Hey, Bethesda, if you want to make interpersonal interaction and team building a core component of the game’s story maybe don’t make “Lone Wanderer” a perk at all.  Maybe gear your game mechanics to couple with your other game mechanics…. and the story instead of having such obvious divisions between each of the parts.  And cut all the bloat, it is impossible that anyone in development thought “Ghoulish” was worth anything, whoever was pushing for it should be purged.
            One of these days I should go on a long rant about “Fallout 4” and its numerous bad decisions and how they kneecap the ever loving hell out of the good decisions which made the game fun.  One of these days.
Endurance 9, are you high?
If you are going to have a shit perk you should at least make it the lowest ranking one.

Fallout 3: “Murdered by an entire village over a fucking fork”
            There is a youtuber I follow who made a 90-minute video delving into the depths of “Fallout 3 is Garbage (and Here’s Why)”.  You don’t have to watch it, but I feel it does present numerous things about not only “Fallout 3” but the rest of the Fallout franchise and its value as a game series and story setting.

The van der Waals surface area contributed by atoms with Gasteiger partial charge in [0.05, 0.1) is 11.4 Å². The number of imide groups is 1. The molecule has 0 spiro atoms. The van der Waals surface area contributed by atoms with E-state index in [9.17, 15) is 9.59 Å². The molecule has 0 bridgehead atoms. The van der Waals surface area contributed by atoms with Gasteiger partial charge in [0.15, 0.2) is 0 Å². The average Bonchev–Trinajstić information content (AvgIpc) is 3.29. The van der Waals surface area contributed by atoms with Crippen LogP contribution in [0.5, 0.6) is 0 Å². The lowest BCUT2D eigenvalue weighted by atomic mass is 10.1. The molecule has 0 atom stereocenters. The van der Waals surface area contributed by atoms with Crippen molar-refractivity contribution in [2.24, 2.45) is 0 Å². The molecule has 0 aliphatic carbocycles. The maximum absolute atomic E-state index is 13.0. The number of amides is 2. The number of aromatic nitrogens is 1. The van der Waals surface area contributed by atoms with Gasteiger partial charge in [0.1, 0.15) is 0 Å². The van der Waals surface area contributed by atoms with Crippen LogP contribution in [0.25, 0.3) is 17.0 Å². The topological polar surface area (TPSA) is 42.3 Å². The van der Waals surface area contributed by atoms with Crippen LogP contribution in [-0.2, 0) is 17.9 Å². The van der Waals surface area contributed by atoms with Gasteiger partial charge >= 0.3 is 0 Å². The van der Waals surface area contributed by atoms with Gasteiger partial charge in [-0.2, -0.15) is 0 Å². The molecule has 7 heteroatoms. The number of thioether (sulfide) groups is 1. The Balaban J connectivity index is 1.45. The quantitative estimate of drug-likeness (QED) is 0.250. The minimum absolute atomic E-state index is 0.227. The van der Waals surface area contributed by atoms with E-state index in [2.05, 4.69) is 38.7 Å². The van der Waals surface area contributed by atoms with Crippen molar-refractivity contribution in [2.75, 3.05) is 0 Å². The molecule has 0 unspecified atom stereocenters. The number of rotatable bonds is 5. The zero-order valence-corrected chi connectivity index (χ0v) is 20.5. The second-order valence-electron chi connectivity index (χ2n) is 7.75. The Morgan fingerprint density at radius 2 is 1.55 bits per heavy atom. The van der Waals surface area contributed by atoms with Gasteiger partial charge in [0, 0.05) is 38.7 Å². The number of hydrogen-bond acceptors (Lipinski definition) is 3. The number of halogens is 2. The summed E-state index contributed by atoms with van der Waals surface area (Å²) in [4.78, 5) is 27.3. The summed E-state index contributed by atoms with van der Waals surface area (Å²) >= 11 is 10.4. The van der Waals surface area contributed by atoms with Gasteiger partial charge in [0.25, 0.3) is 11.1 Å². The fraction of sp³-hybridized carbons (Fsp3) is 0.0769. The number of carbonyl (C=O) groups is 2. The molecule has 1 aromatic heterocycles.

I never really connected with “Fallout 3” for many of the reasons he points to primarily because of the shallow binary choice aspect to it.  Blow up a town that has done you no wrong or don’t do that.  This is not a meaningful choice.  The idea that doing evil, especially in a covert fashion, would have any effect on how people look at you is questionable considering the amount of anonymity that the setting would afford people in it.  “Karma” is a terrible system.
            I mentioned my issues with the bad over simplification of the morality system in 4th Edition of Dungeons and Dragons, but “Fallout 3” takes it a step even further.  The game’s AI is too stupid to have a rational reaction to minor transgressions.
            Go ahead and steal something, doesn’t matter if someone sees you, you lose karma.  Go ahead and steal something while someone looks, and even if the object is literal garbage they will lynch your ass.  I have been stabbed by the town doctor because I grabbed the controller weird while shifting in my seat.
            This is the limitations of the technology, obviously you can’t make fully thinking individuals, especially in town that could be obliterated at an early stage in the game.  A massacre committed by you.  For no reason.  But, I point to this because this sort of draconian blunt simplicity is used by lazy players and GG’s without thought.